Large-scale integrated digital care record projects are critical to the care integration agenda; and more than 60 are underway up and down the country. Yet these projects take time and work. Which is why, when they produce exceptional results, the lessons need to be shared as widely as possible.

At the King’s Fund’s annual digital health and care congress, Fran Draper, the engagement lead and senior project manager of Connecting Care, shared her five top tips for success.

1) Be clear about what you’re trying to achieve 

The Connecting Care programme is an integratd digital care record used by health and social care professionals across Bristol, North Somerset and South Gloucestershire.

Since it went live in 2013, it has grown to give both health and social care professionals secure, role-based access to around 800,000 patient records.

To get so many organisations on board, and to get the system into daily practice, Fran says it is essential to “have a shared commitment and vision of what you would like to achieve” – and “that’s quite hard when you’re dealing with 23 different organisations [alongside 85 GP practices], each with their own agenda.”

“What I’ve learned is that there needs to be a problem to solve,” she told her audience at the King’s Fund. “It’s no good just doing a project for the sake of having something shiny and new. There have to be benefits – and those benefits may well take effort and time to realise.” 

2) Make sure your leadership champions your work

Connecting Care’s partner organisations include three acute hospital trusts in the Bristol area, a trio of local authorities and community service providers, the CCG, the South West Ambulance Service, hospices and homelessness charities. This list will continue to expand as changes to the system increase its capabilities.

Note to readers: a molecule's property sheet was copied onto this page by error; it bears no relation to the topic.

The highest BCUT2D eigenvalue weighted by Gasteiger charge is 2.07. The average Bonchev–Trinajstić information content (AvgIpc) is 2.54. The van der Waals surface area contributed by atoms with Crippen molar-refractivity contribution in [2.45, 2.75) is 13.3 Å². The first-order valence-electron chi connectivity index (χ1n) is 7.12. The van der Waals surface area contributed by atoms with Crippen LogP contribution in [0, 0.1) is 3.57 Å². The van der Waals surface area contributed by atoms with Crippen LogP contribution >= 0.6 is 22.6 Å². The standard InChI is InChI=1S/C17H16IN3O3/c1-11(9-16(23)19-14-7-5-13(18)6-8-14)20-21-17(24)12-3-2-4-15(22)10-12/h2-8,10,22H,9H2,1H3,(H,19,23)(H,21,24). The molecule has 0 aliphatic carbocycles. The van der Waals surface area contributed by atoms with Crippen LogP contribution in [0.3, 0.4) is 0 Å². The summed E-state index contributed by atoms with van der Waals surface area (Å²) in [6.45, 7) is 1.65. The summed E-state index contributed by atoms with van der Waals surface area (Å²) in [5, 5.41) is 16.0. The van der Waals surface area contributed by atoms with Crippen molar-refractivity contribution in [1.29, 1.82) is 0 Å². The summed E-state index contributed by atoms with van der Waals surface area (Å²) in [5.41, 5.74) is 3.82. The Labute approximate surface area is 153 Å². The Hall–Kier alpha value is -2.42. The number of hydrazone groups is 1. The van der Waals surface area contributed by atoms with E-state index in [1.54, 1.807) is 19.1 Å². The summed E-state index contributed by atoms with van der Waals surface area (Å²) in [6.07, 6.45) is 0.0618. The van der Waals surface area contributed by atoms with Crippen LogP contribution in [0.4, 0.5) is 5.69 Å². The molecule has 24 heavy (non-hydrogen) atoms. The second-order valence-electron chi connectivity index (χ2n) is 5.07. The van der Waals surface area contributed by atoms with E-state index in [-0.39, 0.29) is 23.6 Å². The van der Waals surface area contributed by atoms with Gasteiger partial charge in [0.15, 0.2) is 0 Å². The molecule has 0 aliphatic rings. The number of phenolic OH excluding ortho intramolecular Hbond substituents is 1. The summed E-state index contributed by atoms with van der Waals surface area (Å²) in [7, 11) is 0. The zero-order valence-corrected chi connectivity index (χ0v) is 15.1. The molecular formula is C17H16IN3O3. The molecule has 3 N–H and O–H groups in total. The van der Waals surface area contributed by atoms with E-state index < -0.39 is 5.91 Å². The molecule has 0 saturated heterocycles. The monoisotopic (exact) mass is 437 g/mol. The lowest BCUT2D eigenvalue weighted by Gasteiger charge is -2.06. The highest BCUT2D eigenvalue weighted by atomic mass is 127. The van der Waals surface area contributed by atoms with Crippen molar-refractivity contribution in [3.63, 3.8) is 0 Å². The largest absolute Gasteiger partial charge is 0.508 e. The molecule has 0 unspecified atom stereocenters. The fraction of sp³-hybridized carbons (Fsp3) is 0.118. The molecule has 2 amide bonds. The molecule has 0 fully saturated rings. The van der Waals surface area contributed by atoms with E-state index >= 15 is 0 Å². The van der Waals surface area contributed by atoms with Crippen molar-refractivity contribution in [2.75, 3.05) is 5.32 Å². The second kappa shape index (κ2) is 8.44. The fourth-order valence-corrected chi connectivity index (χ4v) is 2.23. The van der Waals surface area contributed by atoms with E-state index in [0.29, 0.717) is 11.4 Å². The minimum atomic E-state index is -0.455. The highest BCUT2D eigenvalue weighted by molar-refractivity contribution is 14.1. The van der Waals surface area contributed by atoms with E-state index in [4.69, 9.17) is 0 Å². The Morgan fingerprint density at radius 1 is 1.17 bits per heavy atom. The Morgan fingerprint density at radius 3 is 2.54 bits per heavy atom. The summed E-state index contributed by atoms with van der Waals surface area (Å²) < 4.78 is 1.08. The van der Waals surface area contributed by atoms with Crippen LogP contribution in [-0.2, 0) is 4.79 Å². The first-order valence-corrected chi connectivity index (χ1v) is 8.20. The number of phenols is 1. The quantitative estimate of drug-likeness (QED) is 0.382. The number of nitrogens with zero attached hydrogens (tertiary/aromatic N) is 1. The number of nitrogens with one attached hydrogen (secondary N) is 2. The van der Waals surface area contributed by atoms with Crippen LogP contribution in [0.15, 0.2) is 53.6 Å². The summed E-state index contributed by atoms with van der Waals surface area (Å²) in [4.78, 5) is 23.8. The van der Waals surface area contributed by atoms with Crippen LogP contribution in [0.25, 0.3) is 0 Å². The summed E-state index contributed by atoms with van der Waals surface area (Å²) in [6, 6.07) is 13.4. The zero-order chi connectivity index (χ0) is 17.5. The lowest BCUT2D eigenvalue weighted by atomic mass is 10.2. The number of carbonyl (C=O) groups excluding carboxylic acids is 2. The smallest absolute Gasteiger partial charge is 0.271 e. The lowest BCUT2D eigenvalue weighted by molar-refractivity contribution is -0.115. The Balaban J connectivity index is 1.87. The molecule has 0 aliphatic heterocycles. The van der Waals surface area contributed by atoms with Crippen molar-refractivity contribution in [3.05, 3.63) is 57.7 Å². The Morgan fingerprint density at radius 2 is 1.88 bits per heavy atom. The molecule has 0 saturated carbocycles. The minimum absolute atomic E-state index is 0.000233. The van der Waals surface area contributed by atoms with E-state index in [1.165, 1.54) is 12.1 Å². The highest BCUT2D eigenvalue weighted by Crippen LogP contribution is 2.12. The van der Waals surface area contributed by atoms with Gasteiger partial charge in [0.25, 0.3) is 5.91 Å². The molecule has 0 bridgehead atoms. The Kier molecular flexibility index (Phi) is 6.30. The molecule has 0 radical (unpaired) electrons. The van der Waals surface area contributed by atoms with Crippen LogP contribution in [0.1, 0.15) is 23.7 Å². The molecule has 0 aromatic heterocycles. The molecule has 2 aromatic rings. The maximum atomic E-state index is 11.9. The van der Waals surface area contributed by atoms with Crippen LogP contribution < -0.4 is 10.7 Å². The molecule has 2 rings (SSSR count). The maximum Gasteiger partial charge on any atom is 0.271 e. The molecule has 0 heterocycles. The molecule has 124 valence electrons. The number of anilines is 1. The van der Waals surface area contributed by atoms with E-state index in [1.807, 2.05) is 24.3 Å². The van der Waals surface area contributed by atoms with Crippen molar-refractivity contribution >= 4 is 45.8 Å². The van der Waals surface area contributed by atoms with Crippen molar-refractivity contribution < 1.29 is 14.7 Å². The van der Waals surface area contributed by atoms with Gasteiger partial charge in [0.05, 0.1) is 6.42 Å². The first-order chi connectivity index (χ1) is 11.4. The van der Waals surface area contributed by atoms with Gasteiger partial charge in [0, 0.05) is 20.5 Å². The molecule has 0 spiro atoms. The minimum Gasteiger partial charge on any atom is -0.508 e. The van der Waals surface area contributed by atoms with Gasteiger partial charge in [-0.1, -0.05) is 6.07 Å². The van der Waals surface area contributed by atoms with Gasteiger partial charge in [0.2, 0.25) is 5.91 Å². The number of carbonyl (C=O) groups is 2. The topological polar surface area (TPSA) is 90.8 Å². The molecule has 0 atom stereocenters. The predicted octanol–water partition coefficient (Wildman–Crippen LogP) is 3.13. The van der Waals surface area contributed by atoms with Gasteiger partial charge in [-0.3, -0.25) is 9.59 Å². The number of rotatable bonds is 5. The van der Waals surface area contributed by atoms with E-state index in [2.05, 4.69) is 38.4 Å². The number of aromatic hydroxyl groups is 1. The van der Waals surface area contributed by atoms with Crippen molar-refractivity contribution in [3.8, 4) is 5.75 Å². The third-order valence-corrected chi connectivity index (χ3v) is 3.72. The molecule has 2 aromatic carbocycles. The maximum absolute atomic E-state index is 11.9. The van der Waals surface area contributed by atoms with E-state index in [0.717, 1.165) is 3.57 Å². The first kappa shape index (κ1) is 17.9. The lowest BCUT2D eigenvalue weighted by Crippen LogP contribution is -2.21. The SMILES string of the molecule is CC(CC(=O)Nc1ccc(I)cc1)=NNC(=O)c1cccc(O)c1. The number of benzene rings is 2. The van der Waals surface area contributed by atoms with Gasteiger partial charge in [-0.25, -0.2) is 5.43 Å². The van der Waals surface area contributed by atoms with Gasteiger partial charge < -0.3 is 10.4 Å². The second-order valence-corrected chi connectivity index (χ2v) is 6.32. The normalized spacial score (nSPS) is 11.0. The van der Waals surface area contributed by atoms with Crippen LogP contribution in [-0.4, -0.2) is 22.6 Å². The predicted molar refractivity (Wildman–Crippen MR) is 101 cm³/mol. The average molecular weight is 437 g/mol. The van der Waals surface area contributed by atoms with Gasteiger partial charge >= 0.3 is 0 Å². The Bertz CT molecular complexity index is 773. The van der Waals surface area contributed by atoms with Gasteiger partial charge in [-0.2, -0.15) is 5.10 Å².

Creating a vision for such a diverse group, then building a system and demonstrating its benefits can only be done if there is a strong leadership overseeing a team with a disciplined approach.

“You need a really committed person at the top – a champion who’s going to help you find your way through all the different rocks and bumps that you’re going to encounter along the way,” Fran says. “Connecting Care is a very small team, so the way we have managed to do a lot of good work is by creating and then following a methodology and processes proven to work. Projects can fail if you don’t have those structures in place.”

3) Work on your personal relationships

Still, it’s not all about leadership and structures. At her breakfast meeting, Fran likened a complex interoperability project on Connecting Care’s scale to “trying to do a Rubik’s cube with boxing gloves on”. And when you’re in the middle of a complex, twisty section, it’s personal relationships that matter.

“Everybody working in mental health, social care and the NHS are really under the cosh at the moment, trying to make their own savings and achieve their own targets,” she said, to a nod of recognition from her audience.

“So, it’s very important that you have strong personal relationships in place. I work in IT, but when a project like this gets tough, I would say the most important thing for getting through it is making that human connection.”

Fran and her colleagues also take time to speak to other interoperability programmes across the country. These conversations have created vital formal and informal networks that can share best practice; and offer support.

4) Build trust